BLOG – Kafka – evolving perceptions, and my personal history
- Published: December 10, 2015
Just in time for the cheerful holiday season, I’ll be posting a few articles exploring the life and work of Franz Kafka. But contrasting Kafka with cheerfulness is exactly what I want to explore – my personal relationship to him hasn’t been characterized by gloominess and scholarly perspectives on his life have been changing over the years in accordance with an evolving understanding of him as a person. As a Kafkaphile for over fifteen years, I feel it is my duty to talk a bit about everyone’s favorite Czech:
I was first introduced to Franz Kafka through the comic strip Calvin and Hobbes. In a Sunday strip published on November 8, 1987, Calvin asks his mom to give Hobbes a kiss goodnight. When Calvin asks why Hobbes was so insistent about getting a goodnight kiss, Hobbes says that if you don’t get one, you get “Kafka dreams.” Kafka dreams? I asked my parents what the weird word meant, and I was told it was the name of a person, a writer of odd short stories. It struck me as such a cool, strange name, like Xavier or another name that employs untraditional letter. And based on the fact that he wrote something that could give you weird dreams, I knew I wanted read whatever it was that he wrote when I grew up.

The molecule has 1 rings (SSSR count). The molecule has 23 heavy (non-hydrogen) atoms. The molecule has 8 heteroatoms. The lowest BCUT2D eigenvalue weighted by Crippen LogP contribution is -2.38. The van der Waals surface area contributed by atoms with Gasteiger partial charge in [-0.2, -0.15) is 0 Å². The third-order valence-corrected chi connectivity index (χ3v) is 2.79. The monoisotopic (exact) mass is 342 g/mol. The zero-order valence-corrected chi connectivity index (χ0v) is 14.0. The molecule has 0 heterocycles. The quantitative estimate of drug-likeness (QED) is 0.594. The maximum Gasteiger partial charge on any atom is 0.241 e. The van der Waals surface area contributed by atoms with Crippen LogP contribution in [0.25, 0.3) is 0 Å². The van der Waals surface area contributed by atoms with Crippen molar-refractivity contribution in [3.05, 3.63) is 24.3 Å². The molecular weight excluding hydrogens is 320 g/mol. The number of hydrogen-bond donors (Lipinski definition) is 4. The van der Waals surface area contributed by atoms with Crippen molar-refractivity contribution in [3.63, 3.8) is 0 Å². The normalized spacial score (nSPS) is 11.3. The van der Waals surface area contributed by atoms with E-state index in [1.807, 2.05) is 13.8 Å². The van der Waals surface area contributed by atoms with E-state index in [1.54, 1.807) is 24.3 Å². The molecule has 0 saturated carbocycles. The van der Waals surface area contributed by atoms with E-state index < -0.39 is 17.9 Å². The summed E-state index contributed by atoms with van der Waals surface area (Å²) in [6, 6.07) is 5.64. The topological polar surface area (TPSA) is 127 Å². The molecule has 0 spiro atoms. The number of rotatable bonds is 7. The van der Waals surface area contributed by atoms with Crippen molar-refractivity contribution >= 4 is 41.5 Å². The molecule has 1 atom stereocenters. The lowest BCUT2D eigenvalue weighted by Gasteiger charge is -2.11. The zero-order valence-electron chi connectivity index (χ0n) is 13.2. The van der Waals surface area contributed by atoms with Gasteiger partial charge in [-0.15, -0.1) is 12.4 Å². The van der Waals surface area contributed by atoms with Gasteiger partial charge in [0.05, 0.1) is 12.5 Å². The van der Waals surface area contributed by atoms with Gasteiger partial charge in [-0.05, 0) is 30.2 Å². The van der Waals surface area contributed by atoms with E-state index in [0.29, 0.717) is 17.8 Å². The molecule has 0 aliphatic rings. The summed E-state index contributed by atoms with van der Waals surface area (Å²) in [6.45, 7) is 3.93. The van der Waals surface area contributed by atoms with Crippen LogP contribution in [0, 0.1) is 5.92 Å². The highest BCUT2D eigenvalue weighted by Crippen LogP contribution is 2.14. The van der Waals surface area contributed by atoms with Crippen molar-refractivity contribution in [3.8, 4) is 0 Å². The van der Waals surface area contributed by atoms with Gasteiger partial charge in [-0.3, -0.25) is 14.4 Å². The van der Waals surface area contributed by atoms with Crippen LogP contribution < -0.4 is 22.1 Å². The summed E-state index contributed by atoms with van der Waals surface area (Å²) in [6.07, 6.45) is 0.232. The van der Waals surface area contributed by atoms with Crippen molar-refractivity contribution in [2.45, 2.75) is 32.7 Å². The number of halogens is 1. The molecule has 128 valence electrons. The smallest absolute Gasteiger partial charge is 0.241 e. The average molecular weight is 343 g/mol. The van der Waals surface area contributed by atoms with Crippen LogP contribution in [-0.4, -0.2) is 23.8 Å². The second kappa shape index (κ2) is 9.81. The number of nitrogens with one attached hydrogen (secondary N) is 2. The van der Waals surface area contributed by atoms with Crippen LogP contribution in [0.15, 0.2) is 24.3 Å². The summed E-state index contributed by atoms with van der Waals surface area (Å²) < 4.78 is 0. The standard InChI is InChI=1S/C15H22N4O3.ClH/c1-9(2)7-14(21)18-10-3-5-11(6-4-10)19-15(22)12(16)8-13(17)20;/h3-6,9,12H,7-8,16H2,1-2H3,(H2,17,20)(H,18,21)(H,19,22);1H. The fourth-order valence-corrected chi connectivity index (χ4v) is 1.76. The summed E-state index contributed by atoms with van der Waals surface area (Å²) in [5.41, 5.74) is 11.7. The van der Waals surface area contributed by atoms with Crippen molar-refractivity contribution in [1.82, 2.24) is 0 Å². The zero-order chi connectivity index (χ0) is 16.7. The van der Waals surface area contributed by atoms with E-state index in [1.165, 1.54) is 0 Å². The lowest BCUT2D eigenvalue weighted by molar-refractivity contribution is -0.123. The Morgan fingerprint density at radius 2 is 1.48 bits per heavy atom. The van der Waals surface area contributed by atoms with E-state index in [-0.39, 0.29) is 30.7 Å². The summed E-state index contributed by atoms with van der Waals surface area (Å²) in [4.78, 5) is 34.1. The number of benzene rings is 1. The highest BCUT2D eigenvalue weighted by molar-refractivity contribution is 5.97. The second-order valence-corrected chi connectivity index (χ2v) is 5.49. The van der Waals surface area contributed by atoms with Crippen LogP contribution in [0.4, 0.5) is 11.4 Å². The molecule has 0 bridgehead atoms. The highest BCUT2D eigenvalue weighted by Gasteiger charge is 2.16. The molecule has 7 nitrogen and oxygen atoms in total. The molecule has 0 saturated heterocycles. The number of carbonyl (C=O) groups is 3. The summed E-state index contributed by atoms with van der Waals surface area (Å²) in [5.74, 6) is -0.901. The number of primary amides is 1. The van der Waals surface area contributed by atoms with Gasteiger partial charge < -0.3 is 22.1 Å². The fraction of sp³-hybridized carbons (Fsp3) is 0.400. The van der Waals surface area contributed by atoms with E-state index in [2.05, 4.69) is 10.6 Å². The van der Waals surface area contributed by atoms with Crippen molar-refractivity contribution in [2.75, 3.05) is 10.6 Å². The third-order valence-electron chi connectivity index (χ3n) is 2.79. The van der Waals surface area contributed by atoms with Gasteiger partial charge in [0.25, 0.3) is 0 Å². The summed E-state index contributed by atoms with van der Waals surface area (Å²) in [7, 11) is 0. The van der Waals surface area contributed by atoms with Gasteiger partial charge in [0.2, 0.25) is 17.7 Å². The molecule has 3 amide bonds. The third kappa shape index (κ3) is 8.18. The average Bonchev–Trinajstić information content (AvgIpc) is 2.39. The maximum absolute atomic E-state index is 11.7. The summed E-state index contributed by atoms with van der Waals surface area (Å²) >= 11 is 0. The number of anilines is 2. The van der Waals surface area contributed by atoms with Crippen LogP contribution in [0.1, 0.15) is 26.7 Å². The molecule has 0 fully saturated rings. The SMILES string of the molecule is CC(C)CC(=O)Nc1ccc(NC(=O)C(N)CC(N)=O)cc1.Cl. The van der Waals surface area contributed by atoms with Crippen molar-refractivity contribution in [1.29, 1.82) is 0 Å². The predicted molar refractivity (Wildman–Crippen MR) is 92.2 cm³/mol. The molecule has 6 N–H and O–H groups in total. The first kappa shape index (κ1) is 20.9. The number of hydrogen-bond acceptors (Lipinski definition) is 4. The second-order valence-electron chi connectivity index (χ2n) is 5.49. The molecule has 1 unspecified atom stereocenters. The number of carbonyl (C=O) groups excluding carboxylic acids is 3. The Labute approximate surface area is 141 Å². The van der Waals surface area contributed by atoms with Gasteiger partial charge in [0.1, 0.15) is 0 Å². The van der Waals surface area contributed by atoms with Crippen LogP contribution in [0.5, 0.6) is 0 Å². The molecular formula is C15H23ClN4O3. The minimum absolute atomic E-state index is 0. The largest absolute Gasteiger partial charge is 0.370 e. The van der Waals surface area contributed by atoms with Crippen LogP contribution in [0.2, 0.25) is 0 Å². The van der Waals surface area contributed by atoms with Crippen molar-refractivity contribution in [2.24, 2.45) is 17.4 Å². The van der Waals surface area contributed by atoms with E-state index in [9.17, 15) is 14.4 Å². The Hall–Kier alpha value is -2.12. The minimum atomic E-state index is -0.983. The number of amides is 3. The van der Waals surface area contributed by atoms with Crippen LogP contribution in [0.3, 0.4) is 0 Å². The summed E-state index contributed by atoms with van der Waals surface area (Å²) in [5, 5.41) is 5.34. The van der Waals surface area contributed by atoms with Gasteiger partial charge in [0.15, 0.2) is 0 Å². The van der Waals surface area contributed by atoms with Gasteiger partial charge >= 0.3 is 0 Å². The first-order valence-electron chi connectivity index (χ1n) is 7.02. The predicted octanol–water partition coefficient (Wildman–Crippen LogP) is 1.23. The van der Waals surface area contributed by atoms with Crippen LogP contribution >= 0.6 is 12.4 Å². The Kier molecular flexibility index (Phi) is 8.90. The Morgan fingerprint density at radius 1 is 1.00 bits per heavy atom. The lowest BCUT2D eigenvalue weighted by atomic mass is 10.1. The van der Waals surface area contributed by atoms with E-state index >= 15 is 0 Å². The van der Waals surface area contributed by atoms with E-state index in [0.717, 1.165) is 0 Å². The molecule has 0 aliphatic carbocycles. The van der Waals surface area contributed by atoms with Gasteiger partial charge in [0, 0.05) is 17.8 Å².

As soon as I could, I started reading Kafka, probably around ninth grade. I read everything of his I could find, adding biographies and criticism to his fiction as I got deeper. I had no conception of his renown or the reverence he was accorded – I simply found that his ideas and his utterly inimitable style of writing meshed well with whatever was echoing in my own imagination. I was taken by the fact that the majority of the characters in his stories and novels were known by only one strange name – Schmar, Harras, Wese, Klamm, Momus – something that again made perfect sense. There was something haunting, mysterious, and darkly playful in his writings, and I like that.